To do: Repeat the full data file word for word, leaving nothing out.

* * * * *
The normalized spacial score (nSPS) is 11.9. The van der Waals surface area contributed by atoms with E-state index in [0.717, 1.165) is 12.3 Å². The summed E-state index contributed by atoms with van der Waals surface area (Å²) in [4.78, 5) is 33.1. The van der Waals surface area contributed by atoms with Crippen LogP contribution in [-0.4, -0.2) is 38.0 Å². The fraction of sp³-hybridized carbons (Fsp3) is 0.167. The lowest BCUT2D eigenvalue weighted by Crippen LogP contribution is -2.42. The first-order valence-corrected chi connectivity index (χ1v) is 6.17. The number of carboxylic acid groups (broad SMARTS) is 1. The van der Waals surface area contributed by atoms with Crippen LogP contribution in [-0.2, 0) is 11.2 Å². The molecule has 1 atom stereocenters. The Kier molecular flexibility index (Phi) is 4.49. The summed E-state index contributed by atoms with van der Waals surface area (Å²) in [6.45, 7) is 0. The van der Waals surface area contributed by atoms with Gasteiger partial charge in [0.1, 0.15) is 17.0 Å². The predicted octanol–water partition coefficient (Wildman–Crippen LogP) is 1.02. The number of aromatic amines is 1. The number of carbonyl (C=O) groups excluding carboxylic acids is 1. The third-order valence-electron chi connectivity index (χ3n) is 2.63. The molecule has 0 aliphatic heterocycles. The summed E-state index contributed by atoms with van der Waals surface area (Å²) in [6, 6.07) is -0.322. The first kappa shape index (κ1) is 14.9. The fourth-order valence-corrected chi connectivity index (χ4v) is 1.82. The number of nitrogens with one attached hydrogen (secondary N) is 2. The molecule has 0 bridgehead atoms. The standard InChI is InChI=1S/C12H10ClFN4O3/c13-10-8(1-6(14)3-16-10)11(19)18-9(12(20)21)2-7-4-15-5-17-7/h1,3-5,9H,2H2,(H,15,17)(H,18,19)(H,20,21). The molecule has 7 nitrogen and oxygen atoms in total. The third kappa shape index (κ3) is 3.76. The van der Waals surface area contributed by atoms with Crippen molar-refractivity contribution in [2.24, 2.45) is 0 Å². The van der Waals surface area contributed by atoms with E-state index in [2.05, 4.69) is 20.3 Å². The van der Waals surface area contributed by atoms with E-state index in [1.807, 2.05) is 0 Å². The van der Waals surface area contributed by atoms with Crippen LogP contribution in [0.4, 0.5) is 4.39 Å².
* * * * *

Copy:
The normalized spacial score (nSPS) is 11.9. The van der Waals surface area contributed by atoms with E-state index in [0.717, 1.165) is 12.3 Å². The summed E-state index contributed by atoms with van der Waals surface area (Å²) in [4.78, 5) is 33.1. The van der Waals surface area contributed by atoms with Crippen LogP contribution in [-0.4, -0.2) is 38.0 Å². The fraction of sp³-hybridized carbons (Fsp3) is 0.167. The lowest BCUT2D eigenvalue weighted by Crippen LogP contribution is -2.42. The first-order valence-corrected chi connectivity index (χ1v) is 6.17. The number of carboxylic acid groups (broad SMARTS) is 1. The van der Waals surface area contributed by atoms with Crippen LogP contribution in [-0.2, 0) is 11.2 Å². The molecule has 1 atom stereocenters. The Kier molecular flexibility index (Phi) is 4.49. The summed E-state index contributed by atoms with van der Waals surface area (Å²) in [6.45, 7) is 0. The van der Waals surface area contributed by atoms with Gasteiger partial charge in [0.1, 0.15) is 17.0 Å². The predicted octanol–water partition coefficient (Wildman–Crippen LogP) is 1.02. The number of aromatic amines is 1. The number of carbonyl (C=O) groups excluding carboxylic acids is 1. The third-order valence-electron chi connectivity index (χ3n) is 2.63. The molecule has 0 aliphatic heterocycles. The summed E-state index contributed by atoms with van der Waals surface area (Å²) in [6, 6.07) is -0.322. The first kappa shape index (κ1) is 14.9. The fourth-order valence-corrected chi connectivity index (χ4v) is 1.82. The number of nitrogens with one attached hydrogen (secondary N) is 2. The molecule has 0 bridgehead atoms. The standard InChI is InChI=1S/C12H10ClFN4O3/c13-10-8(1-6(14)3-16-10)11(19)18-9(12(20)21)2-7-4-15-5-17-7/h1,3-5,9H,2H2,(H,15,17)(H,18,19)(H,20,21). The molecule has 7 nitrogen and oxygen atoms in total. The third kappa shape index (κ3) is 3.76. The van der Waals surface area contributed by atoms with Crippen molar-refractivity contribution in [2.24, 2.45) is 0 Å². The van der Waals surface area contributed by atoms with E-state index in [2.05, 4.69) is 20.3 Å². The van der Waals surface area contributed by atoms with E-state index in [1.807, 2.05) is 0 Å². The van der Waals surface area contributed by atoms with Crippen LogP contribution in [0.4, 0.5) is 4.39 Å².